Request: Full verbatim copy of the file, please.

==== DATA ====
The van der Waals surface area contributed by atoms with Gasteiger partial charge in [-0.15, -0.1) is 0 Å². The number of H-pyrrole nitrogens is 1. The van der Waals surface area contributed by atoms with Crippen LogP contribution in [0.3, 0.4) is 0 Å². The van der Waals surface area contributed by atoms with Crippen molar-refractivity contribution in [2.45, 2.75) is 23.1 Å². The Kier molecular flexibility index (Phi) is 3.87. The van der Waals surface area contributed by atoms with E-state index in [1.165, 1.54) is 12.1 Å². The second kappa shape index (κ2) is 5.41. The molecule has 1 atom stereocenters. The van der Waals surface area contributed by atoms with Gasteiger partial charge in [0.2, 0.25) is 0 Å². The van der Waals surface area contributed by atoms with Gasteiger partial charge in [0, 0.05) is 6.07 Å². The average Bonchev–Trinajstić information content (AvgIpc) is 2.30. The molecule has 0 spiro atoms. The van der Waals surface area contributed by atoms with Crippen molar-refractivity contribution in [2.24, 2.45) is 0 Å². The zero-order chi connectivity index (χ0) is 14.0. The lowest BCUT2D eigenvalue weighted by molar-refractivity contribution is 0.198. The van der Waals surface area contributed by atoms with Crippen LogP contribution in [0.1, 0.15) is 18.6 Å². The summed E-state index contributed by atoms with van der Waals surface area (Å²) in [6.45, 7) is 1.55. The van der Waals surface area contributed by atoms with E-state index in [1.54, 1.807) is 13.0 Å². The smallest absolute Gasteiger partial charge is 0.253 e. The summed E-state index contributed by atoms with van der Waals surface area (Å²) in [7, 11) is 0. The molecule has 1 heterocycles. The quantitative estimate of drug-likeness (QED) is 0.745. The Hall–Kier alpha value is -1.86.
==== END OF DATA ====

The van der Waals surface area contributed by atoms with Gasteiger partial charge in [-0.15, -0.1) is 0 Å². The number of H-pyrrole nitrogens is 1. The van der Waals surface area contributed by atoms with Crippen LogP contribution in [0.3, 0.4) is 0 Å². The van der Waals surface area contributed by atoms with Crippen molar-refractivity contribution in [2.45, 2.75) is 23.1 Å². The Kier molecular flexibility index (Phi) is 3.87. The van der Waals surface area contributed by atoms with E-state index in [1.165, 1.54) is 12.1 Å². The second kappa shape index (κ2) is 5.41. The molecule has 1 atom stereocenters. The van der Waals surface area contributed by atoms with Gasteiger partial charge in [0.2, 0.25) is 0 Å². The van der Waals surface area contributed by atoms with Gasteiger partial charge in [0, 0.05) is 6.07 Å². The average Bonchev–Trinajstić information content (AvgIpc) is 2.30. The molecule has 0 spiro atoms. The van der Waals surface area contributed by atoms with Crippen molar-refractivity contribution in [2.24, 2.45) is 0 Å². The zero-order chi connectivity index (χ0) is 14.0. The lowest BCUT2D eigenvalue weighted by molar-refractivity contribution is 0.198. The van der Waals surface area contributed by atoms with Crippen LogP contribution in [0.1, 0.15) is 18.6 Å². The summed E-state index contributed by atoms with van der Waals surface area (Å²) in [6.45, 7) is 1.55. The van der Waals surface area contributed by atoms with E-state index in [1.54, 1.807) is 13.0 Å². The smallest absolute Gasteiger partial charge is 0.253 e. The summed E-state index contributed by atoms with van der Waals surface area (Å²) in [7, 11) is 0. The molecule has 1 heterocycles. The quantitative estimate of drug-likeness (QED) is 0.745. The Hall–Kier alpha value is -1.86.